I know that the school year is winding down, but The Autism Helper is getting ready to offer the Roadmap to Reading online course! This course walks you through the whole process of teaching literacy to your students with autism. In anticipation of this course, I will share what reading resources I have been using in my classroom…
1. Reading A-to-Z
You might already be familiar with this online leveled reading library, worksheets and quizzes. I have been using Reading A-to-Z leveled books as part of my small group reading instruction. Each week, whether I choose or let the students take turns choosing which book they would like to read as a group. I use the worksheets to make interactive slide decks for instruction throughout the week. Even though most of my students are online and I end up using a projectable book, you can also print the books, if you have hybrid or in-person students. I use RAZ-Kids Level Up as independent work and the students seem to really enjoy it. Even though RAZ-Kids has been around for a while, I did just stumble upon an ELL vocabulary library. This has been a great resource for all my students and I have also used these books as part of social studies lesson
2. Epic Books
Epic Books offers a free online library with a variety of online books. I currently have this at a paraprofessional-run station during our class reading rotations online. Some of the titles are in a video format or red aloud. Some books also include a quick. I also use these books as part of science and social studies, as they pertain to the theme. I also like to choose books based on the month or time of the year. There is also an option to set up individual student accounts.
3. Boom Cards
We all know and love Boom Cards! I also have this a paraprofessional-run station during my online reading small group time. I have my Boom Cards organized for staff by subject, topic and level so that they are easy to find. I have also discovered that it is also good to organize the cards by independent use or if they would be okay to use with a small group.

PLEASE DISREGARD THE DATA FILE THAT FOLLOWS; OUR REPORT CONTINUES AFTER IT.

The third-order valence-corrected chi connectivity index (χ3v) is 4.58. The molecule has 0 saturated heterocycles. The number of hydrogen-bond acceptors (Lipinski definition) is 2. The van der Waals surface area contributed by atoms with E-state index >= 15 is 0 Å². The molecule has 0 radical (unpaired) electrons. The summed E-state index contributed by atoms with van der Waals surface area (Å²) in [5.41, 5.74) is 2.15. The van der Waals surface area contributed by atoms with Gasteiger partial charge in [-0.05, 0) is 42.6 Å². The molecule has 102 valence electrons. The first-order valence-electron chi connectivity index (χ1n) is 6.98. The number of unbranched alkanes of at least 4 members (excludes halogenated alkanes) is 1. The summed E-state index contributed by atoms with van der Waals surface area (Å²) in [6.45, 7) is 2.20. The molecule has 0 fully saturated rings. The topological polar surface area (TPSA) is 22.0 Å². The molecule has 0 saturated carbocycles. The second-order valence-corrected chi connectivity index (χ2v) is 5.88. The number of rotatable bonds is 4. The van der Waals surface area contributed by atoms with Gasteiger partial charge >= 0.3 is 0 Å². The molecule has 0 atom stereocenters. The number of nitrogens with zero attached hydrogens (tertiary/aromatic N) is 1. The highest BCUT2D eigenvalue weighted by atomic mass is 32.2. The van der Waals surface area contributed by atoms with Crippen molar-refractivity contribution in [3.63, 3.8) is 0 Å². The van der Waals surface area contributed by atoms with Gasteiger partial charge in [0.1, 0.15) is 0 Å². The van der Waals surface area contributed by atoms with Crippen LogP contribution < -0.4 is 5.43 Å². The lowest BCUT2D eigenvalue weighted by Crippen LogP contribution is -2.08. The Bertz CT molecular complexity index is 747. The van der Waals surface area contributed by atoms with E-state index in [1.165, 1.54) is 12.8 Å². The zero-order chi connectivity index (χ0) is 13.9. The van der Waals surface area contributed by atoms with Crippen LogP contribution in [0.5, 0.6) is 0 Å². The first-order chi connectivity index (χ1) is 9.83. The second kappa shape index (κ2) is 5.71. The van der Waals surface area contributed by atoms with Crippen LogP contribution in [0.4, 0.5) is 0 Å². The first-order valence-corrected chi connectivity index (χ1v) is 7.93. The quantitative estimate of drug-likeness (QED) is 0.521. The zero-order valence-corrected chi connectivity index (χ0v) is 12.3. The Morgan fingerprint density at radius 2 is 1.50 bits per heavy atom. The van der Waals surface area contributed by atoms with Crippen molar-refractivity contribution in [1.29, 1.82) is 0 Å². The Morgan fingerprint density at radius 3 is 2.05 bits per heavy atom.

I have used Orton-Gillingham for in-person instruction and for online instruction. This multimodal approach engages visual, auditory and tactile learners. If you get on their email list, they will send you free templates every Friday! Since teaching online, and using the templates, this becomes another station that a paraprofessional can run during online sessions. It can also be a resource to post on your Google Classroom for students to go over by themselves.
5. Adapted Books
Upon my return into the school building, I remembered how great adapted books can be! The Autism Helper has a wide selection of adapted books that are both for putting together a printed book or as Boom Cards. Adapted books are really engaging for emerging readers in a small group, but can also be utilized during an independent reading time, in order to keep students engaged and practicing basic reading behaviors like pointing to the words and turning the pages. This is a great way to engage a small group of readers or teach students to practice reading behaviors and read independently.
I hope this was helpful for finishing out the year, for ESY, or to keep in mind for next school year. Let’s all take a moment to acknowledge what a year it has been and the work that we did to get through it and really be there for our students and their families. I hope everyone is staying safe and healthy!